The authors summarised the report’s proposals as a scenario, dubbed “Vision 2040”, consisting of 22 bullet
points under five sub-headings. Vision 2040 is set out below, with Te Reo terms translated into English.
- Māori will be exercising authority over all Māori matters as agreed by Māori, and including exclusive and/or shared jurisdiction over their lands, territories and resources and over all matters related to traditional treasures, knowledge and culture.
- Māori tribes and clans will have agreed and established their governance structures, with their authority recognised.
- All Māori customary practices will be functional and applicable across New Zealand under Māori authority and also, where appropriate, under Crown or other authority.
Participation in Governance
- Māori participation in central and local government will be strong and secure.
- Māori will have a meaningful and sometimes dominant voice in resource management decisions.
- The governance sphere shall be bicultural.
- There will be strong protection for the Treaty of Waitangi and human rights in state law and policy.
- Māori will be providing for Māori.
Lands, Territories and Resources
- The nation will know and appreciate geographical tribal boundaries, where the tribal exercise of controlling rights and responsibilities is evident.
- There will be an enlarged Māori estate supported by significantly increased return of Crown lands and waters, including the marine and coastal areas, to Māori ownership (in addition to Treaty of Waitangi settlements).
- Law, policy and processes will support flourishing tribal territories, including where tribes and clans can positively contribute towards the control of, access to, and management of all lands and resources within their tribal territories, in accordance with Māori customary practices and traditional knowledge.
- There will be greater relinquishment of Crown-assumed exclusive governance authority over land, resources and treasured possessions.
- Law, policy, processes and entities will support a successful bicultural joint sphere of governance and management of resources, possessions and Crown lands.
- Māori tribes, clans and families will be exercising authority over all aspects of their culture, including the ability to control, protect and develop their cultural and natural heritage – ngā taonga tuku iho.
- The Māori language will be flourishing, its use will be widespread, and its integrity will be protected – for legal documents, for scholarship and for translation.
- All Māori will have the opportunity to access, practise and develop their culture and language, connect with their ancestry, and be confident in their indigenous identity.
- All New Zealanders will embrace and respect Māori culture as an integral part of national identity, and this will also be reflected in a bicultural state service, informed by Māori traditional learning and governance rights.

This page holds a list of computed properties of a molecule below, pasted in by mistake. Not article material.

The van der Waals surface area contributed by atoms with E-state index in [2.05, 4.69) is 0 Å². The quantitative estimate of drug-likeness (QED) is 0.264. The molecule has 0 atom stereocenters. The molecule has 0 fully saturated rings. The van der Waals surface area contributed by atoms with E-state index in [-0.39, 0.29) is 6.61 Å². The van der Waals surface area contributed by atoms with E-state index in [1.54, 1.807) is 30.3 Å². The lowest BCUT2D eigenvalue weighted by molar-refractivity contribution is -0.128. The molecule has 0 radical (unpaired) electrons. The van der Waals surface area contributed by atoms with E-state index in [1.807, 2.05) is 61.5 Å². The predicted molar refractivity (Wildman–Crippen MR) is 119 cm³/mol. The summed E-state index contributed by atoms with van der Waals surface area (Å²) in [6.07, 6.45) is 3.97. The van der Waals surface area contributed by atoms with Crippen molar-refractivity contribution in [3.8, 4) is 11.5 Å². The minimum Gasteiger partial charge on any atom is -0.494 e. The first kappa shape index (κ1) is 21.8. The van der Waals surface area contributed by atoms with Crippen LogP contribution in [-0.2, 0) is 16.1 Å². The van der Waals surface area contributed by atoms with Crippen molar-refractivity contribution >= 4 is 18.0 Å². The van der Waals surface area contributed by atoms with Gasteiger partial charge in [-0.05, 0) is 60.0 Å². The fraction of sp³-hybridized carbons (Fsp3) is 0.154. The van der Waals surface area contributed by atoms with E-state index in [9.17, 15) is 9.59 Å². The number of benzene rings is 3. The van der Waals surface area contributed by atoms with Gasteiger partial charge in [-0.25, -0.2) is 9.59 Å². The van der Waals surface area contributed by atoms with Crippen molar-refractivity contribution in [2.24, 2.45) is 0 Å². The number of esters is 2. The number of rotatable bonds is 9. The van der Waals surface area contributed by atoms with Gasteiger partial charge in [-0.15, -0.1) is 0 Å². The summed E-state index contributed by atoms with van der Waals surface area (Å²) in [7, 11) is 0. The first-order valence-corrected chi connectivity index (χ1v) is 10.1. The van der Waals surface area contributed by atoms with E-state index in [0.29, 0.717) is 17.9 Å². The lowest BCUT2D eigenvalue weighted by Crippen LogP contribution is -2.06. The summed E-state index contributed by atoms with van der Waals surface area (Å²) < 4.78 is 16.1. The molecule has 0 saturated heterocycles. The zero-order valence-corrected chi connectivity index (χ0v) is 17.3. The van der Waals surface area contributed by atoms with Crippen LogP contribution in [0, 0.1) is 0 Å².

- New Zealand will be a nation where Māori will be thriving and prosperous in all aspects of life, including across generations.
- There will be equity between peoples which means that Māori sovereignty and authority is recognised and upheld.
- There will be genuine partnership bodies in the relational sphere.
- All Māori will enjoy equity in opportunity and outcomes.
- New Zealand’s understanding of well-being will incorporate a holistic perspective including traditional Māori spirituality and knowledge.
The He Puapua Working Group also included “chronologically-designed tables” which it describes as “the heart of the report”. The main aspects are summarised below.
Up to December 2020
- Publicly announce He Papua and the government’s commitment to it. Cabinet decisions on strategies for implementation.
- Establish a governance group/secretariat with power to monitor and take remedial action.
- Achieve a reasonable mandate from Māori around the content and direction of the work needed for Vision 2040.
- Initiate a public education campaign for informed discussions among all New Zealanders about our future constitutional arrangements.
- The government will have begun pieces of work designed to advance the plan. It will hold a constitutional convention on the Crown’s role as Treaty partner in a future constitution.
- The public education campaign will continue and the Government will encourage the Human Rights Commission with NGOs to build alliances and shape the public conversation about constitutional arrangements.
- Design and implement a multi-stage process of constitutional transformation with three streams reflecting different interests: the sovereignty stream (for Māori), the governance stream (for the Crown) and the equitable outcomes stream (for all New Zealanders).
- Develop a new constitutional convention bringing together the three streams (sovereignty, governance and equitable outcomes) to identify the instruments and processes necessary for a Treaty-based constitution.
- Enable Māori governance and/or participation in the design and delivery of all public services. Our constitutional arrangements will share power more fairly with Māori.
by Barry Brill
15 Jan 2022